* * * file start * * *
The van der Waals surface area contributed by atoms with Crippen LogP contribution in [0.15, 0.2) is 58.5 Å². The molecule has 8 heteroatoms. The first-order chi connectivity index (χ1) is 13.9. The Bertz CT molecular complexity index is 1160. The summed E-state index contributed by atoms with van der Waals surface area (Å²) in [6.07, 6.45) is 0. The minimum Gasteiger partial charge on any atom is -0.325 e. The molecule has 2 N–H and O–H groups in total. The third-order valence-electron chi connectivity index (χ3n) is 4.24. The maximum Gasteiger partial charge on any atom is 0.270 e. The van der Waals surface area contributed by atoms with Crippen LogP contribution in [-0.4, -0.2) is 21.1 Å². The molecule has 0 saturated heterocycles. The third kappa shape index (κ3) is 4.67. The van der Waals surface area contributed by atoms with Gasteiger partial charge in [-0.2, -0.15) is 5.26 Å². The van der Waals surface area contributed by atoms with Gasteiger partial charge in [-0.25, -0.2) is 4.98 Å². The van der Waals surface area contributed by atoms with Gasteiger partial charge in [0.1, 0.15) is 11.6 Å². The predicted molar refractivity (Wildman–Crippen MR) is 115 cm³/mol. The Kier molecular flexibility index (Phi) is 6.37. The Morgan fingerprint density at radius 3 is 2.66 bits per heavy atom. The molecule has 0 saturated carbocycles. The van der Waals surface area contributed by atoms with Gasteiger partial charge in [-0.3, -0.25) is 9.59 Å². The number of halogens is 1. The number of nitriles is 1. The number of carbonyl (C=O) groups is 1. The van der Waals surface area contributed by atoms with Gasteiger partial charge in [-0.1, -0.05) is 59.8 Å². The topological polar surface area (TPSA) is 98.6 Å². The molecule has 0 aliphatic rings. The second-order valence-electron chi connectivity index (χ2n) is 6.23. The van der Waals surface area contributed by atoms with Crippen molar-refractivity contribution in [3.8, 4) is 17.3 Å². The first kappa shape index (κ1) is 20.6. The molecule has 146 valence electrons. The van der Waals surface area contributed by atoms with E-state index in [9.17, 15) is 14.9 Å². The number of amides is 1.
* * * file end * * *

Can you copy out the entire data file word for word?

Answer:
The van der Waals surface area contributed by atoms with Crippen LogP contribution in [0.15, 0.2) is 58.5 Å². The molecule has 8 heteroatoms. The first-order chi connectivity index (χ1) is 13.9. The Bertz CT molecular complexity index is 1160. The summed E-state index contributed by atoms with van der Waals surface area (Å²) in [6.07, 6.45) is 0. The minimum Gasteiger partial charge on any atom is -0.325 e. The molecule has 2 N–H and O–H groups in total. The third-order valence-electron chi connectivity index (χ3n) is 4.24. The maximum Gasteiger partial charge on any atom is 0.270 e. The van der Waals surface area contributed by atoms with Crippen LogP contribution in [-0.4, -0.2) is 21.1 Å². The molecule has 0 saturated heterocycles. The third kappa shape index (κ3) is 4.67. The van der Waals surface area contributed by atoms with Gasteiger partial charge in [-0.2, -0.15) is 5.26 Å². The van der Waals surface area contributed by atoms with Gasteiger partial charge in [-0.25, -0.2) is 4.98 Å². The van der Waals surface area contributed by atoms with Gasteiger partial charge in [0.1, 0.15) is 11.6 Å². The predicted molar refractivity (Wildman–Crippen MR) is 115 cm³/mol. The Kier molecular flexibility index (Phi) is 6.37. The Morgan fingerprint density at radius 3 is 2.66 bits per heavy atom. The molecule has 0 saturated carbocycles. The van der Waals surface area contributed by atoms with Gasteiger partial charge in [-0.3, -0.25) is 9.59 Å². The number of halogens is 1. The number of nitriles is 1. The number of carbonyl (C=O) groups is 1. The van der Waals surface area contributed by atoms with Gasteiger partial charge in [-0.1, -0.05) is 59.8 Å². The topological polar surface area (TPSA) is 98.6 Å². The molecule has 0 aliphatic rings. The second-order valence-electron chi connectivity index (χ2n) is 6.23. The van der Waals surface area contributed by atoms with Crippen molar-refractivity contribution in [3.8, 4) is 17.3 Å². The first kappa shape index (κ1) is 20.6. The molecule has 146 valence electrons. The van der Waals surface area contributed by atoms with E-state index in [9.17, 15) is 14.9 Å². The number of amides is 1.